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Fèis Leabhraichean Ìle

Gaelic Gàidhlig

[Karen Elder] Nise, shaoileadh gum faigheadh beagan fois bho Bhrexit aig Fèis Leabhraichean Ìle a bha a’ dol thar an deiridh-sheachdaine, ach ma bha duine sam bith dhen a’ bheachd a tha sin, ’s iad a fhuair bristeadh-dùil. Thug an t-ùghdar Iain Rankin agus an t-eòlaiche eachdraidh Sir Tom Devine iomradh air a’ chuspair nan òraidean. Bha an talla cuideachd làn ge-tà airson òraid Steasag Anna NicIlleathain à Ceap Breatainn agus i a’ bruidhinn air a h-obair a thaobh nan càraid ann an Alba Nuadh. Bha am fear-naidheachd againne Andreas Wolff am measg na bha an làthair.

[Andreas Wolff] Ann an Ìle, tha beanntan Eilean Dhiùra rim faicinn aig astair. An t-àite far an do sgrìobh an t-ùghdar Seòras Orwell an leabhar 1984. Chan fhada bhon a thàinig nobhail eachdraidheil a-mach mun an obair aig Orwell ann an Diùra. Chualas aig Fèis Leabhraichean Ìle carson a bha aige ri oidhche a chur seachad ann am prìosan Phort Ilein.

[Tormod Bissell] We went up to the well-worn wooden counter at the end of the rather dilapidated entrance hall, where a burly policeman gave them a suspicious look. “I can’t find a place to stay for the night, and Lachie MacKenzie said you might be able to help”, George said. “Did he now? Well, I suppose I get a lot of custom one way or another from Lachie”, the policeman replied, looking him up and down, “but I’m sure we can fit in a gentleman like yourself.”

[Andreas Wolff] Tha Fèis Leabhraichean Ìle a’ feuchainn ris a’ phrògram Gàidhlig aca a leudachadh. Chualas mu staid na Gàidhlig ann an Alba Nuadh agus mu Stòras Gàidhlig Cheap Bhreatainn.

[Steasag Anna NicIlleathain] Bha mi an sàs ann a bhith ag èisteachd ris na clàraidhean, agus tha an t-uabhas dhiubh ann – agus nach math gu bheil – a’ dol air ais cho fad air ais ri toiseach an tasglainn as an nineteen-seventies. Chur mi seachad bliadhna air fad gun a bhith a’ cur crìoch air nineteen-seventy. Ann an dòigh ’s e rud car eagalach a tha sin, ach ann an dòigh ’s e rud mìorbhaileach a tha sin cuideachd.

[Andreas Wolff] Agus gu dearbha, chan urrainnear Brexit a sheachnadh.

[Iain Rankin] In the next Rebus book, there is... there is two lines about Brexit. And it’s two gangsters, one Irish and one Scottish, talking to each other on the phone, looking forward to it because they are disaster capitalists and they think there’s money to be made from chaos. If chaos comes and everybody’s running around like headless chickens, we can make money from that.

[Sir Tom Devine] Well in my experience, and limited connections I have to White House, there is a senior politician on this planet who does see the opportunities through chaos. Literally through chaos. Because that will then produce an unexpected result, and at the same time opportunities.

[Andreas Wolff] Rinn an t-ùghdar Karen Chaimbeul bùth-obrach sgrìobhaidh cuideachd, agus bha ùidh cho mòr aig daoine innte gun robh aca ri feadhainn a thionndadh air falbh. Le sin, tha iad an dòchas dà bhùth-obrach sgrìobhaidh a bhith aca aig fèis na h-ath-bhliadhna. Andreas Wolff, BBC An Là, Ìle.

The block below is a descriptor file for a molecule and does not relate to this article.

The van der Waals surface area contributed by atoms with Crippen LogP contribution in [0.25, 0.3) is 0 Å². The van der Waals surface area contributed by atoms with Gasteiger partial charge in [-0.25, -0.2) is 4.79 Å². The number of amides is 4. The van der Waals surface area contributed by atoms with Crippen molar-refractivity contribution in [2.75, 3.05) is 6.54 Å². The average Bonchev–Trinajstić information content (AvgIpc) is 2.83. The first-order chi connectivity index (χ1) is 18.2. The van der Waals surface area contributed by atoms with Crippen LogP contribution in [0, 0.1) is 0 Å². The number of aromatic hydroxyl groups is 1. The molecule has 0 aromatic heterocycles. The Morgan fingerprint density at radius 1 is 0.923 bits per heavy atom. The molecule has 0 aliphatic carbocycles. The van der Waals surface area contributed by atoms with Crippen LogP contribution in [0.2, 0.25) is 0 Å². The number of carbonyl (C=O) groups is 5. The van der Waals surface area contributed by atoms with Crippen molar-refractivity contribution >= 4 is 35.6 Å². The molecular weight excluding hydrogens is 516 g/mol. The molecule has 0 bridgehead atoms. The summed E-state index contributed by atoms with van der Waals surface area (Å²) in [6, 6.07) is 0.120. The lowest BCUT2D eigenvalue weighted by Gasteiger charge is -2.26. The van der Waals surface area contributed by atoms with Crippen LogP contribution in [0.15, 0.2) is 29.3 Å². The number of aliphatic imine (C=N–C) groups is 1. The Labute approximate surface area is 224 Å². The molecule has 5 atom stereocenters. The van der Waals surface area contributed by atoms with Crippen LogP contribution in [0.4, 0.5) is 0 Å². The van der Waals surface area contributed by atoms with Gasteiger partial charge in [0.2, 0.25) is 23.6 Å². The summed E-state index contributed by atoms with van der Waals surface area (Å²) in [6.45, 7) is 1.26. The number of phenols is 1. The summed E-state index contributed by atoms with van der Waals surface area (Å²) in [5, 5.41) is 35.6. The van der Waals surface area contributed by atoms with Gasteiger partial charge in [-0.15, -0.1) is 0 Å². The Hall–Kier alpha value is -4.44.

Islay Book Festival

English Beurla

[Karen Elder] Now, it would be thought that you’d get a little respite from Brexit at the Islay Book Festival which happened over the weekend, but if anyone was of that opinion they were in for a disappointment. The author Ian Rankin and the historian Sir tom Devine mentioned the subject during their talks. However the hall was also full for Stacey Maclean from Cape Breton’s talk, where she spoke about her work on behalf of our friends in Nova Scotia. Our reporter Andreas Wolff was amongst those who were there.

[Andreas Wolff] On Islay, the mountains of Jura can be seen in the distance. The place where the author George Orwell wrote the book 1984. It’s not long since a historical novel came out about Orwell’s work on Jura. Attendees heard at Islay Book Festival why he had to spend a night in Port Ellen Prison.

[Tormod Bissell] We went up to the well-worn wooden counter at the end of the rather dilapidated entrance hall, where a burly policeman gave them a suspicious look. “I can’t find a place to stay for the night, and Lachie MacKenzie said you might be able to help”, George said. “Did he now? Well, I suppose I get a lot of custom one way or another from Lachie”, the policeman replied, looking him up and down, “but I’m sure we can fit in a gentleman like yourself.”

[Andreas] Islay Book Festival is trying to expand its Gaelic programme. Attendees heard about the state of Gaelic and about Stòras Gàidhlig Cheap Bhreatainn.

[Stacey Maclean] I was involved in listening to the recordings, and there are an awful lot of them – and isn’t it good that there is – going as far back as the start of the archive in the nineteen-seventies. I spent a whole year without finishing off 1970. In a way that’s a slightly frightening thing, but in a way it’s a marvellous thing too.

[Andreas Wolff] And indeed, you can’t avoid Brexit.

[Iain Rankin] In the next Rebus book, there is... there is two lines about Brexit. And it’s two gangsters, one Irish and one Scottish, talking to each other on the phone, looking forward to it because they are disaster capitalists, and they think there’s money to be made from chaos. If chaos comes and everybody’s running around like headless chickens, we can make money from that.

[Sir Tom Devine] Well in my experience, and limited connections I have to (? the White House), there is a senior politician on this planet who does see the opportunities through chaos. Literally through chaos. Because that will then produce an unexpected result, and at the same time opportunities.

[Andreas Wolff] The author Karen Campbell also held a writing workshop, and interest in it was so great that they had to turn a few people away. As a result, they hope to have two writing workshops at next year’s festival. Andreas Wolff, BBC An Là, Islay.

 

 

 

 

 

 

 

 

 

 

 

 

 

Fèis Leabhraichean Ìle

Gaelic Gàidhlig